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Flash Interview, 9-27:
David McAllister in the House
...And Australian Ballet Becomes a Republic All Its Own
By Simone Clifford
Copyright 2000 Simone Clifford
-- Challenging tradition, surprising prediction and teasing convention,
the Australian Ballet begins a new epoch in July by bringing one
of its own up into the ultimate of leadership positions. The day
the board announced in August that principal dancer David McAllister
would be the next artistic director of the ballet it heralded a
coming of age. One could say that the Australian Ballet has manifested
a republic all of its own.
McAllister has been with
the Australian Ballet since 1983. His artistic relationship first
began as a student in the Australian Ballet School before he joined
the company and rose to principle artist. Having served the company
unflinchingly his entire career as a dancer, McAllister, interviewed
by The Dance Insider, said it is vitally important that the dancers
understand that the company in a sense belongs to every one of them
and that each member is highly prized and valued whether they be
a principle dancer or a member of the corps de ballet. He wants
the dancers to know that the company is a great one, and that their
contributions make it so. Given the nature and structure of the
classics, team spirit in the true sense of the word is necessary
for artistic success. For the stories they tell so ethereal in spirit,
portrayed through the physical, and transferred to an audience require
absolute belief and commitment from every member on stage.
You may be wondering
at this time why I have chosen to discuss the artistic rather than
the business angle of McAllister's upcoming directorship of the
company. Naturally, much of what I am writing here is quite possibly
everything you already know about the artistic in a classical ballet.
But you see, if we only ever talk about the business concerns a
director faces, challenge him or her on specifics of programming,
relationship with the board and the multiple questions one could
ask regarding events of the past and future, where is the focus?
I certainly do not wish to overlook these aspects and one shouldn't
ever disregard them, but I thought that we could just this once
try to discover who McAllister is and where the artistic in him
I discover through talking
to McAllister that his love of the 19th century classics comes from
his deep conviction that the stories they tell are still relevant
to us today. He desires that the dancers of the company draw not
only on their excellent technical capabilities, but balance this
with their own artistic development to express those stories.
"The essence, the unrealism
about ballet as opposed to other dance is what separates it from
other forms of dance," says McAllister. "When Taglioni first rose
up on her pointe shoes striving for that idealism that's quite unreal,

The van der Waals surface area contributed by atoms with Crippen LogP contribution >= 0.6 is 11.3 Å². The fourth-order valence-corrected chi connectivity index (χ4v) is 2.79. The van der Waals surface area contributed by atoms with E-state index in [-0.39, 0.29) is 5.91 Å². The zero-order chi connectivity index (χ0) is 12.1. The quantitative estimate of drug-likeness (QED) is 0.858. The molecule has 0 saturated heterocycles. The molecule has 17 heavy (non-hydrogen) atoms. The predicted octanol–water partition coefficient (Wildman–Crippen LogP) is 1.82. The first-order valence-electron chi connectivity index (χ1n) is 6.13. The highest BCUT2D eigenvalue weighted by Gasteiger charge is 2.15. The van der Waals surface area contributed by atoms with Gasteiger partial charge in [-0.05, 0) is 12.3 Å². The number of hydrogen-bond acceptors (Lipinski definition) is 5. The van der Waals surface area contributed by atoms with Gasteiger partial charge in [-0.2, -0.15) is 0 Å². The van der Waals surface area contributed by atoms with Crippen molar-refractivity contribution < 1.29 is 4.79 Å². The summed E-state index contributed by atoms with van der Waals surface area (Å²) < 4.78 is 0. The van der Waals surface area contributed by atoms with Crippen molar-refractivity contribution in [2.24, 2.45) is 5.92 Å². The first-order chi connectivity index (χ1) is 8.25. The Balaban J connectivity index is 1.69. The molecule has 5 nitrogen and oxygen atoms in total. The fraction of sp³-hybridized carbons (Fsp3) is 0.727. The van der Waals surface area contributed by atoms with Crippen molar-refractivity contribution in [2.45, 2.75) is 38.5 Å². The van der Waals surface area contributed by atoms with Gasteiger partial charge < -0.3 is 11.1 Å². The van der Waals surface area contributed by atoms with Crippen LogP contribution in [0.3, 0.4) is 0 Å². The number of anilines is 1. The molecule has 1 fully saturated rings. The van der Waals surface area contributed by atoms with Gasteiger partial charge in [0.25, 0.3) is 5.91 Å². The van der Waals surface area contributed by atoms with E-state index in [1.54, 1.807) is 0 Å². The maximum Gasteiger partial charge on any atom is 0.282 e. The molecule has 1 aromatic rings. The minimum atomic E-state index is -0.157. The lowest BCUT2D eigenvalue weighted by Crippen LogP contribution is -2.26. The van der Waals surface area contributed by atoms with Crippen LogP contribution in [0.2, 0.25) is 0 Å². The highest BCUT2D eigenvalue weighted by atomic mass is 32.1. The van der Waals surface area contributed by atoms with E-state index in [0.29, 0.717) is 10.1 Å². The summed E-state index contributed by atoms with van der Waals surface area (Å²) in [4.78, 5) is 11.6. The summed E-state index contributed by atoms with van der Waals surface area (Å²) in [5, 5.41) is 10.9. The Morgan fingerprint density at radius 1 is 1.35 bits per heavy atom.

that was the start of ballet's constant striving for perfection.
The aim for perfection, what seems unattainable is what keeps me
so wrapped up in it, so excited about it and passionate about it.
"One thing you could
criticize ballet about is that with that striving for perfection,
sometimes you lose sight of the fact that it's really about the
soul -- it's about nourishing the soul, and it's also about giving
to an audience. It's more than just presenting a beautifully pointed
foot; it's about why you present that beautifully pointed foot.
Perhaps something we forget about with the classics and aim more
for in newer works is to try and define the soul or essence, because
it's closer to us when you're being choreographed on. The essence
and the meaning of why you are doing things is so much clearer.
"Sometimes with the classics
we lose sight of that, because Petipa died more than a hundred years
ago and we are removed from his choreographic experience. What we
want to do is to try and re-find that original essence. I think
there's room to make the classics a little more valid. Essentially,
the works that survived, the really great works, deal with the human
condition. Essentially, that's what you want to portray in those
works. People look at 'The Sleeping Beauty' as a very long, very
formal piece, but in fact it's actually about a young girl growing
up, going from childhood into womanhood and the fears and the pressures
that are put on her. And that's just as relevant today."
I asked McAllister about
the technical brilliance of today's dancers versus the technical
ability of the Petipa era, when the great classics were created.
Can we somehow pare back the technical emphasis to arrive at a more
essential portrayal of the much-loved older works?
"Oh yes," he answered.
"Just having (guest artist) Sylvie Guillem around in the company
the last few days, just looking at the way she works and the facility
she has to dance is unbelievable and extraordinary. You know she
has pushed what people see as an ideal of a ballerina into another
level. But you know talking briefly to her over dinner about it
and why she dances and what motivates her, that it's not about that
physicality. It seems that what motivates her is the spirit, it's
the creative person inside of her that actually makes that body
transcend almost the technical ability that she has. Sylvie has
that connection with the performance, and that's so exciting because